To expand and improve the responsible application of AI to the agency’s mission, the draft guidance would direct federal agencies to:

  • Develop an agency AI strategy, covering areas for future investment as well as plans to improve the agency’s enterprise AI infrastructure, its AI workforce, its capacity to successfully develop and use AI, and its ability to govern AI and manage its risks.
  • Remove unnecessary barriers to the responsible use of AI, including those related to insufficient information technology infrastructure, inadequate data and sharing of data, gaps in the agency’s AI workforce and workforce practices, and cybersecurity approval processes that are poorly suited to AI systems.
  • Explore the use of generative AI in the agency, with adequate safeguards and oversight mechanisms.

Managing Risks from the Use of AI


To ensure that agencies establish safeguards for safety- and rights-impacting uses of AI and provide transparency to the public, the draft guidance would:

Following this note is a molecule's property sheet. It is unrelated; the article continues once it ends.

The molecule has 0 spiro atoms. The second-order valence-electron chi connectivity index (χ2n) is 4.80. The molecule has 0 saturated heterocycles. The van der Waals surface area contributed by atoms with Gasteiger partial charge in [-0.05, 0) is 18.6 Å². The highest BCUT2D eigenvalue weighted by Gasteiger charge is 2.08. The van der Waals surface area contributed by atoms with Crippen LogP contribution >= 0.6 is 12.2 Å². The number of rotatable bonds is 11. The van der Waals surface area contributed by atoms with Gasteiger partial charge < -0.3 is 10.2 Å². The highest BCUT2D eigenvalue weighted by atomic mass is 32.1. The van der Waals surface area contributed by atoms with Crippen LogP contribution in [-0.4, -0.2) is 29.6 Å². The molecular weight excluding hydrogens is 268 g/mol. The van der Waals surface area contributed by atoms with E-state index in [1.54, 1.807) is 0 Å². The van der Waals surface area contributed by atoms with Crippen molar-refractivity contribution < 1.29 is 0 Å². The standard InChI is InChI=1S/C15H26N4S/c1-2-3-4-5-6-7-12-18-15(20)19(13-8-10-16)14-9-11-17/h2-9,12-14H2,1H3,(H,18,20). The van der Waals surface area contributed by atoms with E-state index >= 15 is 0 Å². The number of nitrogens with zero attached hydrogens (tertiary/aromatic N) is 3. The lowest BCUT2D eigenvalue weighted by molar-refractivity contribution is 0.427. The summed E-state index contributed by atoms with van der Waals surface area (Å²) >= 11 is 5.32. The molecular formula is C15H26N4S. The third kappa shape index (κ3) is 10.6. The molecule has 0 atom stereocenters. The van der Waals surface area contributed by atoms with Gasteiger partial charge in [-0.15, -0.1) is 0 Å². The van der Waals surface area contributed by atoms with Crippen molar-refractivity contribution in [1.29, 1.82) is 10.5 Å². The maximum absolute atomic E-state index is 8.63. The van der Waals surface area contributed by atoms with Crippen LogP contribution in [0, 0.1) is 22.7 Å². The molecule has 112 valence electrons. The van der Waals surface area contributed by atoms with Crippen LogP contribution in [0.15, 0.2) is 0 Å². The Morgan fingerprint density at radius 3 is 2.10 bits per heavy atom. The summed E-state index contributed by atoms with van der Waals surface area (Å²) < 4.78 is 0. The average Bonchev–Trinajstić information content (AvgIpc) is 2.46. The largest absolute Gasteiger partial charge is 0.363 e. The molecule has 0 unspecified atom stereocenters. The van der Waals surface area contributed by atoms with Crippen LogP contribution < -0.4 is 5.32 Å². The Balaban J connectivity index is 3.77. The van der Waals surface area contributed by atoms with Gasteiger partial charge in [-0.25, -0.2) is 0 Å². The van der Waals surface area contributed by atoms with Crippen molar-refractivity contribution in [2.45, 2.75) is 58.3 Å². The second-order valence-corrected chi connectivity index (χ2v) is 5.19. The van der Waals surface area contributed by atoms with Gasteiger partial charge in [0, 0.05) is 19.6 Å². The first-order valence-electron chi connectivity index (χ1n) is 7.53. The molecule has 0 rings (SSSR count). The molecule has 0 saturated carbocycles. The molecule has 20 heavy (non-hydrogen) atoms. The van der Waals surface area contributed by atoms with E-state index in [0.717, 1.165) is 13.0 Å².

• Mandate the implementation of specific safeguards for uses of AI that impact the rights and safety of the public. These safeguards include conducting AI impact assessments and independent evaluations; testing the AI in a real-world context; identifying and mitigating factors contributing to algorithmic discrimination and disparate impacts; monitoring deployed AI; sufficiently training AI operators; ensuring that AI advances equity, dignity, and fairness; consulting with affected groups and incorporating their feedback; notifying and consulting with the public about the use of AI and their plans to achieve consistency with the proposed policy; notifying individuals potentially harmed by a use of AI and offering avenues for remedy; and more.
  • Define uses of AI that are presumed to impact rights and safety, including many uses involved in health, education, employment, housing, federal benefits, law enforcement, immigration, child welfare, transportation, critical infrastructure, and safety and environmental controls.
  • Provide recommendations for managing risk in federal procurement of AI. After finalization of the proposed guidance, OMB will also develop a means to ensure that federal contracts align with its recommendations, as required by the Advancing American AI Act and President Biden’s AI Executive Order of October 30, 2023.

CAIDP Statements to OMB